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'TMC to retain power under Mamata'

Bengal Polls 2021: Saffron party can afford to lose, others cannot, says Prashant Kishor

He has called the election a critical milestone from where India could veer towards becoming a one-party state

Sankarshan Thakur New Delhi Published 21.03.21, 02:12 AM
Prashant Kishor.

Prashant Kishor. File picture

Chief minister Mamata Banerjee’s political strategist, Prashant Kishor, has called the Bengal election a critical milestone from where India could veer towards becoming a one-party state.

“The BJP can afford to lose this election and still remain a strong all-India party, the others cannot,” Kishor said in an exclusive interview to The Telegraph.


“This election will mean the difference between India retaining the vibrancy of a multi-party democracy and becoming a one-nation, one-party state. That is how important this election is.

“For Trinamul to lose Bengal to the BJP will mean a shadow cast much wider. It will have a huge psychological impact beyond Bengal. It will put a question on the viability of putting up a challenge to the BJP. Many others will come under pressure or get demoralised…. That’s the battle we are fighting.”

That said, Kishor was certain Trinamul would retain power under Mamata.

“The only way the BJP could have won was if Trinamul had collapsed. That has not happened. The BJP was hoping Trinamul would come apart, but they did not contend with Didi and what she means.”

Expanding on the claim, Kishor added: “This BJP is a formidable force in Bengal today but there is no way they are going to win, absolutely not. For the BJP to win, they need at least 44 per cent of the vote, which means they will have to substantially up their Lok Sabha numbers.

“Barring a few small-state exceptions like Haryana and Tripura, the BJP’s Assembly vote share has always been lower than what they secure in Lok Sabha elections. The BJP has an uphill task; I can tell you they are not winning this one.”

Since his debut assignment with Narendra Modi in 2014, Kishor has designed and strategised a string of electoral campaigns, often zig-zagging political and ideological fence lines.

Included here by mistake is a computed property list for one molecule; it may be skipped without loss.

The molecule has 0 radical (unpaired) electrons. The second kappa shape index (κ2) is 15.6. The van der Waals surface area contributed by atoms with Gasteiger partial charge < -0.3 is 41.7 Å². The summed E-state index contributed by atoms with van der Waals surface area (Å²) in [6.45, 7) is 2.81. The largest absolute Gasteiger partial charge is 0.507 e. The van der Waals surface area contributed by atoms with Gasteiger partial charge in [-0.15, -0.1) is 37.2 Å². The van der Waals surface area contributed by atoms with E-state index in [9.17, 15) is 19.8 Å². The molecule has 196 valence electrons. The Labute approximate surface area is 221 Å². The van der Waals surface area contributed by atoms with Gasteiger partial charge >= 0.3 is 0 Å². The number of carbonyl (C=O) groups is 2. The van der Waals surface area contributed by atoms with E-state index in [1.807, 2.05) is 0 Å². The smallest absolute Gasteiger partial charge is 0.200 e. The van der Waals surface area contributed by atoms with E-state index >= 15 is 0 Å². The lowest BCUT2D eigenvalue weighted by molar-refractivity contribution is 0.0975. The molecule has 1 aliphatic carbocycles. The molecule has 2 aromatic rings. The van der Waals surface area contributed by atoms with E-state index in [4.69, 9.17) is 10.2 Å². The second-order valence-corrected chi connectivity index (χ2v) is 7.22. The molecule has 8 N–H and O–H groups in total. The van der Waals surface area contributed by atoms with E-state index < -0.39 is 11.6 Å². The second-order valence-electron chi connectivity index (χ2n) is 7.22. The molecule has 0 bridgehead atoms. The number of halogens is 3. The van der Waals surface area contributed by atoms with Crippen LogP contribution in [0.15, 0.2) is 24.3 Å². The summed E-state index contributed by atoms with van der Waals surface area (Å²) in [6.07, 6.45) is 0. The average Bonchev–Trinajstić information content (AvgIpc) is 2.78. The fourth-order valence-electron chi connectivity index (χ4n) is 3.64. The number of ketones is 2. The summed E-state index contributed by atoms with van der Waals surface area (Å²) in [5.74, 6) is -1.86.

Nearly two years into his assignment with Mamata, Kishor struck a realistic tone, not wanting to underestimate the potential of the BJP’s attempt at a power grab in Bengal.

For instance, he believes there could be two ways of looking at the BJP’s decision to press party MPs into an Assembly contest — it could be viewed as desperation, it could also be viewed as a signal of “seriousness of intent”.

“The BJP is here to stay for a long time, make no mistake,” he said.

Even so, Kishor was confident Trinamul would not only retain power but also increase its vote share.

Asked how, he said: “Two reasons. Didi remains by far the most popular leader in Bengal. Nobody has such energy, grit, intelligence and presence. Secondly, look at how swiftly and wholesomely we have responded and rearranged ourselves. We saw and recognised the threat from the BJP; we put in place an elaborate strategy which was a mix of the administrative and the political.”

Among the fetching outreach programmes, Kishor named Duare Sarkar, Paray Samadhan, Swasthya Sathi and the Didi Ke Bolo helpline.

“I am not saying all of these people will vote Trinamul, but do not discount the dividends such a comprehensive outreach can shore up. At the political level, two-thirds of the district presidents have been changed. Now this too has led to all that ‘exodus’ talk that the BJP wants to hype, but the truth is we have a younger, more proactive leadership across the state.”

On whether it has helped Trinamul that the BJP hasn’t projected a chief ministerial face, Kishor said: “I know it is not a popular thing to say, but if they had projected a face against Didi, things would have been easier for us.”

Kishor dismissed the Left-Congress “jote” as of “no significance” in the election and asserted that the contest was bipolar.

He conceded that the BJP, and Prime Minister Modi’s personal appeal, had created a “formidable social coalition alloying religion with subaltern castes” and shored up sections of the non-Bengali voter, but argued that polarisation of the electorate would take the BJP some distance but no further.

“Bengal is already as polarised as it could get. Is that enough to take the BJP through? No. There is no denying the BJP’s divisive thrust and polarisation, but please complete the circle. Is the polarisation 100 per cent? Or even a little more than 50 per cent? Is the majority community completely blinded by just one factor? No. That doesn’t happen,” he said.

“In Gujarat the BJP gets 55 per cent of the vote, although the Muslim population is only 10 per cent. In UP, through the 2014, 2017 and 2019 elections, the BJP got roughly 40 per cent. So, despite optimum polarisation everything doesn’t go one way; the tea leaves need to be carefully sifted and read.”

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